Yesterday I attended a vibrant panel discussion in Washington, D.C., hosted by the Hudson Institute’s Bradley Center and titled “What’s the Big Idea? True Blue [collectivist, statist, multiculturalist, secular] vs. Deep Red [indicative of belief in limited government, laws of nature (fixed standards of right), the traditional family, proven tradition, often religious]: The Ideas that Move American Politics.”
The symposium explored the great divide within American politics and culture which reflects these fundamentally different “foundational ideas” about nature, history and religion. In about ten days a transcript of the discussion will be posted on the Bradley Center web page.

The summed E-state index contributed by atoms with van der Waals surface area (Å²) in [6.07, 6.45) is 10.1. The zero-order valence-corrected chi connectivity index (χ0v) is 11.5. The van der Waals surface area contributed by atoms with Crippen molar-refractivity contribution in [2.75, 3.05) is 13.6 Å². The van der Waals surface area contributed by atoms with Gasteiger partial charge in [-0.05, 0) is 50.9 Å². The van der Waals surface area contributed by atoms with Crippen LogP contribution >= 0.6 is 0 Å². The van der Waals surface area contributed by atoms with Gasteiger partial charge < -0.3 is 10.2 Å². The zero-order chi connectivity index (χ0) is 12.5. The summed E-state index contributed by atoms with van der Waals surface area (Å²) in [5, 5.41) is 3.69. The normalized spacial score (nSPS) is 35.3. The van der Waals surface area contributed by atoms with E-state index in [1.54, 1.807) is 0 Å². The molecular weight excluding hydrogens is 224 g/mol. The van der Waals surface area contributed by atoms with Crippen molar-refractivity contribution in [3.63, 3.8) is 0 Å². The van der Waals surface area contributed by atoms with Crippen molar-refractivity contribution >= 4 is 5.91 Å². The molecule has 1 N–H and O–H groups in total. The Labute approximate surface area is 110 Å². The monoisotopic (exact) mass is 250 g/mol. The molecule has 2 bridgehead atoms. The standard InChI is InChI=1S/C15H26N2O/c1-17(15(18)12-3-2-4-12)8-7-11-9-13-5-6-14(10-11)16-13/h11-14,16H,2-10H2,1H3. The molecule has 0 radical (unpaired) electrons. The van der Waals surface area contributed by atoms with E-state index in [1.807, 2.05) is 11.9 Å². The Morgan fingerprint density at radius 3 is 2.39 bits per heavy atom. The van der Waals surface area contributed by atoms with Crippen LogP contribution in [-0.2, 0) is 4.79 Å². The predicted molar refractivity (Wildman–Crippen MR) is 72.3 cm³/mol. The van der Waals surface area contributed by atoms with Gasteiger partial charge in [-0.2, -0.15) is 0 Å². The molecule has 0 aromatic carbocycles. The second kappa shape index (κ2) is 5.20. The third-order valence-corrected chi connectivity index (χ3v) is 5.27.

Although the sixteen distinguished panelists only touched on the “True Blue” character of today’s academy, University of Virginia political scientist James Ceaser concluded in a “framing essay” prepared for the event that “[t]he future of American politics lies in the outcome of a race between the loving efforts of…exurbanites [those “Reds” flocking to areas outside of cities to raise their families] and the efforts of universities [“seminaries of blue”] to convert their offspring.” (The document is posted on the above-mentioned site.)
With so much at stake in this race, I would urge the Bradley Center to devote an entire conference to the role of higher education in driving this nation’s politics.